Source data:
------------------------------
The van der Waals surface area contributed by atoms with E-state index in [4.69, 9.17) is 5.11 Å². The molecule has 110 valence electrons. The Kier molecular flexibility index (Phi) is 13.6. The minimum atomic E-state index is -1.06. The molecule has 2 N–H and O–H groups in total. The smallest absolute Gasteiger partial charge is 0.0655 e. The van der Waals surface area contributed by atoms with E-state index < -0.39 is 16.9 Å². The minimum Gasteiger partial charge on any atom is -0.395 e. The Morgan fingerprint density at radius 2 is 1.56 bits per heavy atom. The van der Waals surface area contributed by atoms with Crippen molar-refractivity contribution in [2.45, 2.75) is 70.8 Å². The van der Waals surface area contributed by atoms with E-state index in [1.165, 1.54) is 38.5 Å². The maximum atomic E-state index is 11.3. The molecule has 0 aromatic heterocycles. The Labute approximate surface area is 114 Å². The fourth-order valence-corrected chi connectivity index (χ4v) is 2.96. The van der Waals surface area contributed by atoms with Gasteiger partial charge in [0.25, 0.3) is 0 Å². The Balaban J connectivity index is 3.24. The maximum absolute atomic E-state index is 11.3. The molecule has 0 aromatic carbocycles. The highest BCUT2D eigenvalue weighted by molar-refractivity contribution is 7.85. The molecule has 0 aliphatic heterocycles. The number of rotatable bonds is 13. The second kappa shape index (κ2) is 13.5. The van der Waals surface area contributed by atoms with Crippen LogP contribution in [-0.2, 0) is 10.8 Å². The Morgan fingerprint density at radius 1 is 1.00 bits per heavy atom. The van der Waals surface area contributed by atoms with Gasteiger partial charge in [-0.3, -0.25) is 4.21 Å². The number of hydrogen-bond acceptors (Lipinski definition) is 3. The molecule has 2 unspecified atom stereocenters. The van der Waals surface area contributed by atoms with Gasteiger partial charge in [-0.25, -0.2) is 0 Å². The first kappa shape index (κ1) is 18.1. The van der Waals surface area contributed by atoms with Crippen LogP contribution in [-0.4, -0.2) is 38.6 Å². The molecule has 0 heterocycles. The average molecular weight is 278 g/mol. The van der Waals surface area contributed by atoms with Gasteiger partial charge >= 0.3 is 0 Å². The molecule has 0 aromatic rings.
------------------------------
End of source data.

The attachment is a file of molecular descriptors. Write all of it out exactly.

The van der Waals surface area contributed by atoms with E-state index in [4.69, 9.17) is 5.11 Å². The molecule has 110 valence electrons. The Kier molecular flexibility index (Phi) is 13.6. The minimum atomic E-state index is -1.06. The molecule has 2 N–H and O–H groups in total. The smallest absolute Gasteiger partial charge is 0.0655 e. The van der Waals surface area contributed by atoms with E-state index < -0.39 is 16.9 Å². The minimum Gasteiger partial charge on any atom is -0.395 e. The Morgan fingerprint density at radius 2 is 1.56 bits per heavy atom. The van der Waals surface area contributed by atoms with Crippen molar-refractivity contribution in [2.45, 2.75) is 70.8 Å². The van der Waals surface area contributed by atoms with E-state index in [1.165, 1.54) is 38.5 Å². The maximum atomic E-state index is 11.3. The molecule has 0 aromatic heterocycles. The Labute approximate surface area is 114 Å². The fourth-order valence-corrected chi connectivity index (χ4v) is 2.96. The van der Waals surface area contributed by atoms with Gasteiger partial charge in [0.25, 0.3) is 0 Å². The Balaban J connectivity index is 3.24. The maximum absolute atomic E-state index is 11.3. The molecule has 0 aromatic carbocycles. The highest BCUT2D eigenvalue weighted by molar-refractivity contribution is 7.85. The molecule has 0 aliphatic heterocycles. The number of rotatable bonds is 13. The second kappa shape index (κ2) is 13.5. The van der Waals surface area contributed by atoms with Crippen LogP contribution in [-0.2, 0) is 10.8 Å². The Morgan fingerprint density at radius 1 is 1.00 bits per heavy atom. The van der Waals surface area contributed by atoms with Gasteiger partial charge in [-0.3, -0.25) is 4.21 Å². The number of hydrogen-bond acceptors (Lipinski definition) is 3. The molecule has 2 unspecified atom stereocenters. The van der Waals surface area contributed by atoms with Gasteiger partial charge in [-0.25, -0.2) is 0 Å². The first kappa shape index (κ1) is 18.1. The van der Waals surface area contributed by atoms with Crippen LogP contribution in [-0.4, -0.2) is 38.6 Å². The molecule has 0 heterocycles. The average molecular weight is 278 g/mol. The van der Waals surface area contributed by atoms with Gasteiger partial charge >= 0.3 is 0 Å². The molecule has 0 aromatic rings.